Kansas: Substitute Teacher Eligibility Broadened In Face Of “Worst Educator Shortage”

In the wake of “an educator shortage that may be the worst we have ever seen” in Kansas, the qualifications for substitute teaching will continue to be dropped for a second semester in a row. This decision was made in response to the current situation in Kansas. The emergency substitute teacher license will be temporarily expanded by the Kansas State Board of Education on Wednesday, 7-3.

Emergency substitute teacher license holders are often required to have a bachelor’s degree or evidence of having completed at least 60 college credit hours. As a result of the resolution adopted by the board on Wednesday, graduates of high schools are now eligible for the position, provided that they pass fingerprint and background checks. To be eligible for the program, recent high school graduates must be sponsored by a local school system and finish an online training program that teaches them different teaching styles and approaches. In addition, substitute instructors with a high school diploma or GED will be restricted from working in any one job for more than 15 days in a row.

There was a severe shortage of substitute teachers in Kansas during the first half of the school year, which necessitated passage of the Temporary Emergency Authorized License (TEAL).

These two choices have been among the most divisive made by the board since before the outbreak, with teacher unions like the Kansas chapter of the National Education Association fighting to keep replacement requirements as high as possible.

KNEA president Sherri Schwanz noted that although the teachers’ union had supported the decision to introduce the Temporary Emergency Authorized License, the organization had done so on the premise that it was in response to COVID-19 staffing difficulties and would only endure for the spring 2022 semester.

It surprised KNEA, even though it wasn’t in name, that the education department wanted to expand the program. It has been stated by state authorities that KNEA was given a chance to give actual feedback on the extension, but KNEA’s president says that’s not true.

There is no substitute-teaching qualification for those with just a high school degree, even with four hours of online video instruction, according to the director of the Kansas State Board of Education.

“The harm is that our children, and that they won’t receive the best education they can,” Schwanz said.

Many Kansans have expressed their fear that, although allowing more individuals to substitute teach might open the door for some, it could also reduce the quality of the classroom, particularly if recent high school graduates are returning to teach in the schools they formerly sat in.

A majority of school districts who employed Temporary Emergency Authorized License substitutes this spring stated the program was a wonderful success, according to Kansas State Department of Education director of teacher licensing and accreditation, Mischel Miller.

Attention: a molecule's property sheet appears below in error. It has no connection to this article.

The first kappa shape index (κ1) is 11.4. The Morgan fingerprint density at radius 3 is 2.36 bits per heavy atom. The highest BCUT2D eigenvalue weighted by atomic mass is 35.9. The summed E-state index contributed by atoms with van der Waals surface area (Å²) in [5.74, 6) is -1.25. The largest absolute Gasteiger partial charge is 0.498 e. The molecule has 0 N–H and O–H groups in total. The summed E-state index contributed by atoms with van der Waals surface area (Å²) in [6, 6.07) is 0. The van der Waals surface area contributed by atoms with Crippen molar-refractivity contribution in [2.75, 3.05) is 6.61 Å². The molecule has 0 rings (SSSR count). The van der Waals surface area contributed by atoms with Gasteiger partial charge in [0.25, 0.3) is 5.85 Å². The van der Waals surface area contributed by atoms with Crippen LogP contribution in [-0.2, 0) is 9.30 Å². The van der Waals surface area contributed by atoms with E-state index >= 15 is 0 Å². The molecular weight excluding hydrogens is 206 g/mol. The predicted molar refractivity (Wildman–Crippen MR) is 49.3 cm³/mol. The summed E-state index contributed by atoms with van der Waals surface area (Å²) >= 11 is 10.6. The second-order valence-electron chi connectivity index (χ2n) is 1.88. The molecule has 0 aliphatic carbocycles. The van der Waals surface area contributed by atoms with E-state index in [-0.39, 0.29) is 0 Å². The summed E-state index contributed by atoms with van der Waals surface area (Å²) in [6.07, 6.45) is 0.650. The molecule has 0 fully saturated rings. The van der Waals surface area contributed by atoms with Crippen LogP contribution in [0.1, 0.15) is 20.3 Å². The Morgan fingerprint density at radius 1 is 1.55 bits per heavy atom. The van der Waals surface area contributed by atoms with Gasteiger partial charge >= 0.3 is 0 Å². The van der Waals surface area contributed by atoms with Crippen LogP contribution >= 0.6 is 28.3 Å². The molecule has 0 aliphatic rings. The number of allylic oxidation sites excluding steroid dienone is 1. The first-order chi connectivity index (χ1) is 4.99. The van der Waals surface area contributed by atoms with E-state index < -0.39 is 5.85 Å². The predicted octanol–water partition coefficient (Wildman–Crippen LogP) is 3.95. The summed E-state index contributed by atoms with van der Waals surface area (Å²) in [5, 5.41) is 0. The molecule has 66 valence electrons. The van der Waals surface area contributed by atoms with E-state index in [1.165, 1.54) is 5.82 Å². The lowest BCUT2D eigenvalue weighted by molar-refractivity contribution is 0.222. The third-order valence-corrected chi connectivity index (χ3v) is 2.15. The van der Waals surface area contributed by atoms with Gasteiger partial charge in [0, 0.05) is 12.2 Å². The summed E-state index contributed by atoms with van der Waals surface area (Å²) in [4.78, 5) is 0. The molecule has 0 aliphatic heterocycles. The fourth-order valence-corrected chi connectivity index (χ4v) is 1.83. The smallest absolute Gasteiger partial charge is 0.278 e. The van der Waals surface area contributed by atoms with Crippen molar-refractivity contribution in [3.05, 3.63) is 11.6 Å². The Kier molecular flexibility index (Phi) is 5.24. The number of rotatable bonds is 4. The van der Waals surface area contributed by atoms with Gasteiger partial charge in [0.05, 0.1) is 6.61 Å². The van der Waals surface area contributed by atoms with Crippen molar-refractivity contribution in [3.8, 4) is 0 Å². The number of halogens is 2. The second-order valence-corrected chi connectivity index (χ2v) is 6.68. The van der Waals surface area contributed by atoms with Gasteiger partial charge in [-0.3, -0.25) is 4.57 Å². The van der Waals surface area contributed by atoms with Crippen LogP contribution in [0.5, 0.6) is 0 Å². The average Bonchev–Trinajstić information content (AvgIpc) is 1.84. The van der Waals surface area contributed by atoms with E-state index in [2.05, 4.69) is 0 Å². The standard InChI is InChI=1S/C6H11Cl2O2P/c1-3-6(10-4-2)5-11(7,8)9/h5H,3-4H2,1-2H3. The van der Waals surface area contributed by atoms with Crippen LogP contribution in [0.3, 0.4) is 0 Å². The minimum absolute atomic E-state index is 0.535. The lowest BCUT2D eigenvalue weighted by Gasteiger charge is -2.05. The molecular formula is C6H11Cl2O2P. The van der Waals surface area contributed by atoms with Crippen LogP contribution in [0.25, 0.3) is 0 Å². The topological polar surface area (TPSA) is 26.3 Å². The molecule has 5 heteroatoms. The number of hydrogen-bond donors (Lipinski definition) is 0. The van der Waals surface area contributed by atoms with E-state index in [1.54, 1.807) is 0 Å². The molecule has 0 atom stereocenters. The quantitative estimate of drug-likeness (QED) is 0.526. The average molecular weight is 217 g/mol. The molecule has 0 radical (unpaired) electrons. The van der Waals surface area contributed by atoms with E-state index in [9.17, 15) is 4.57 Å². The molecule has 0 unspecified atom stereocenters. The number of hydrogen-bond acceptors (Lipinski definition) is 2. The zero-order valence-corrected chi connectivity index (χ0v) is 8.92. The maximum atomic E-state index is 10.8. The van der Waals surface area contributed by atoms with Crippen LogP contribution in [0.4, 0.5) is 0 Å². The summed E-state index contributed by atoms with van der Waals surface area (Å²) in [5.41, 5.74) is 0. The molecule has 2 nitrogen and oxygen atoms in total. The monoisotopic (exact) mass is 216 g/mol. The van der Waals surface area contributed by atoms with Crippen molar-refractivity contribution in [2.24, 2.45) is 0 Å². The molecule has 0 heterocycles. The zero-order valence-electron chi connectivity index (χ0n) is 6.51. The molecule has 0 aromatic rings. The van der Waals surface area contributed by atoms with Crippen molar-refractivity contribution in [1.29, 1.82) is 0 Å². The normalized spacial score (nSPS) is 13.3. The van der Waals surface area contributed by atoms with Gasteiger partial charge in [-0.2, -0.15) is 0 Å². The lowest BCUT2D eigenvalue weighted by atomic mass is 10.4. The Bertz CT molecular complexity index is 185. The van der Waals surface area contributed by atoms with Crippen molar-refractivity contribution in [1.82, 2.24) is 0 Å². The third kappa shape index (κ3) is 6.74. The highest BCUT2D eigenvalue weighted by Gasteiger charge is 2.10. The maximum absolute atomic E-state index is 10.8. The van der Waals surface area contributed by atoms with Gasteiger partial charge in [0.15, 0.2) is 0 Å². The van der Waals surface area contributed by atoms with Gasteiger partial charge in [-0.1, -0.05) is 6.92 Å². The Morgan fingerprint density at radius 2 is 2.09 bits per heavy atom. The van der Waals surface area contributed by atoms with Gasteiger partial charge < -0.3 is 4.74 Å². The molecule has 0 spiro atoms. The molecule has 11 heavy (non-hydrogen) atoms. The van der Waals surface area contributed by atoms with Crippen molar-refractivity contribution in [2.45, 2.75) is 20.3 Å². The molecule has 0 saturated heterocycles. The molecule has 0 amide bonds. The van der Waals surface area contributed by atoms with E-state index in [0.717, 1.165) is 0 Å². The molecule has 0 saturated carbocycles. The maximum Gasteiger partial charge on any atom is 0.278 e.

Only one individual under the age of 21 was granted a license during the spring season; the majority of recipients were over the age of 21. The youngest person to be granted a license was 18 years old. According to Miller, since licenses may only be awarded to individuals who have been sponsored by a school district, these districts have served as a filter to weed out those who may be untrained or unsuited.

Other than extending eligibility to high school graduates, the board heard but did not act on a proposal to make teaching more accessible to recently retired teachers.

According to Miller, it is estimated that more than 1,000 Kansas educators who have just retired will be able to utilize the license renewal option.

It is possible that this plan, which might be brought back to the board for approval in July, would make it easier for teachers who retired within the last five years to reapply for and earn their license.

There is an alternative that would eliminate certain renewal requirements for existing instructors, including professional development and continuing education. Fingerprinting and background checks, on the other hand, would be necessary for all instructors, including those who have previously passed these procedures.

They were keen to look into that alternative, and several of the board members questioned how to speed up the return of recent retirees to the classrooms.

Concerned about the biggest teacher shortage Kansas has ever seen, education authorities turned to Watson, who urged that the state’s board of education begin looking at long-term remedies.

Kansas State University and Fort Hays University, he noted, have reported their largest-ever enrollments of students in their teacher preparation programs, indicating some potential for the long run.

These newly graduated teachers won’t be in the classroom for many more years. Therefore, a more immediate and long-term solution is required.

The state board of education has agreed to meet with the teacher supply and professional standards committees of the education department in order to create options for consideration by the board in December as a result of this decision.

Deena Horst, R-Salina, a board member, said the board needs to do all it can, even if it means making difficult choices.




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